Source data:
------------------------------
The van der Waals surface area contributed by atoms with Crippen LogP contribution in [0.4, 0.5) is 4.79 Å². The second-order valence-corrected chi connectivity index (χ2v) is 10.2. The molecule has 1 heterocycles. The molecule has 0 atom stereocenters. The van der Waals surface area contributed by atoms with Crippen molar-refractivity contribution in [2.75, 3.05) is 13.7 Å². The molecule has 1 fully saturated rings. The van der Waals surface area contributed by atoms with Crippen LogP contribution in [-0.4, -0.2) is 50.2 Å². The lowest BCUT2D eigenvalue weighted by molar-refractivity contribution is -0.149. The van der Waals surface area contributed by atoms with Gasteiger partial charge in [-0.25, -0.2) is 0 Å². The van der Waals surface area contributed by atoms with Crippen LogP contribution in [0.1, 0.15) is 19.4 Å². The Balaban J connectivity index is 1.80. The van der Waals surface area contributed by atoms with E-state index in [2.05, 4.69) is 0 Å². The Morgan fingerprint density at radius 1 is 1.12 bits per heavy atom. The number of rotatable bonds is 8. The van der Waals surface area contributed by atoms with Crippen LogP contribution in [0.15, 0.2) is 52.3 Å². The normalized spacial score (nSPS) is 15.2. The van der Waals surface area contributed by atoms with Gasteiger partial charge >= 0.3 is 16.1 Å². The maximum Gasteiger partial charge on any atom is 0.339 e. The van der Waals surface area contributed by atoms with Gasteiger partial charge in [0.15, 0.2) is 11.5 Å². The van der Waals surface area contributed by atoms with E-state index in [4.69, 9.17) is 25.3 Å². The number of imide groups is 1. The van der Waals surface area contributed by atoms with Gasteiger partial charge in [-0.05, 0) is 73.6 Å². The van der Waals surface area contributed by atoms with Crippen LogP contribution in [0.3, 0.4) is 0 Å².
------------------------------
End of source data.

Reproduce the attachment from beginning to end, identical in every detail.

The van der Waals surface area contributed by atoms with Crippen LogP contribution in [0.4, 0.5) is 4.79 Å². The second-order valence-corrected chi connectivity index (χ2v) is 10.2. The molecule has 1 heterocycles. The molecule has 0 atom stereocenters. The van der Waals surface area contributed by atoms with Crippen molar-refractivity contribution in [2.75, 3.05) is 13.7 Å². The molecule has 1 fully saturated rings. The van der Waals surface area contributed by atoms with Crippen LogP contribution in [-0.4, -0.2) is 50.2 Å². The lowest BCUT2D eigenvalue weighted by molar-refractivity contribution is -0.149. The van der Waals surface area contributed by atoms with Gasteiger partial charge in [-0.25, -0.2) is 0 Å². The van der Waals surface area contributed by atoms with Crippen LogP contribution in [0.1, 0.15) is 19.4 Å². The Balaban J connectivity index is 1.80. The van der Waals surface area contributed by atoms with E-state index in [2.05, 4.69) is 0 Å². The Morgan fingerprint density at radius 1 is 1.12 bits per heavy atom. The number of rotatable bonds is 8. The van der Waals surface area contributed by atoms with Crippen LogP contribution in [0.15, 0.2) is 52.3 Å². The normalized spacial score (nSPS) is 15.2. The van der Waals surface area contributed by atoms with Gasteiger partial charge >= 0.3 is 16.1 Å². The maximum Gasteiger partial charge on any atom is 0.339 e. The van der Waals surface area contributed by atoms with Gasteiger partial charge in [0.15, 0.2) is 11.5 Å². The van der Waals surface area contributed by atoms with E-state index in [4.69, 9.17) is 25.3 Å². The number of imide groups is 1. The van der Waals surface area contributed by atoms with Gasteiger partial charge in [-0.05, 0) is 73.6 Å². The van der Waals surface area contributed by atoms with Crippen LogP contribution in [0.3, 0.4) is 0 Å².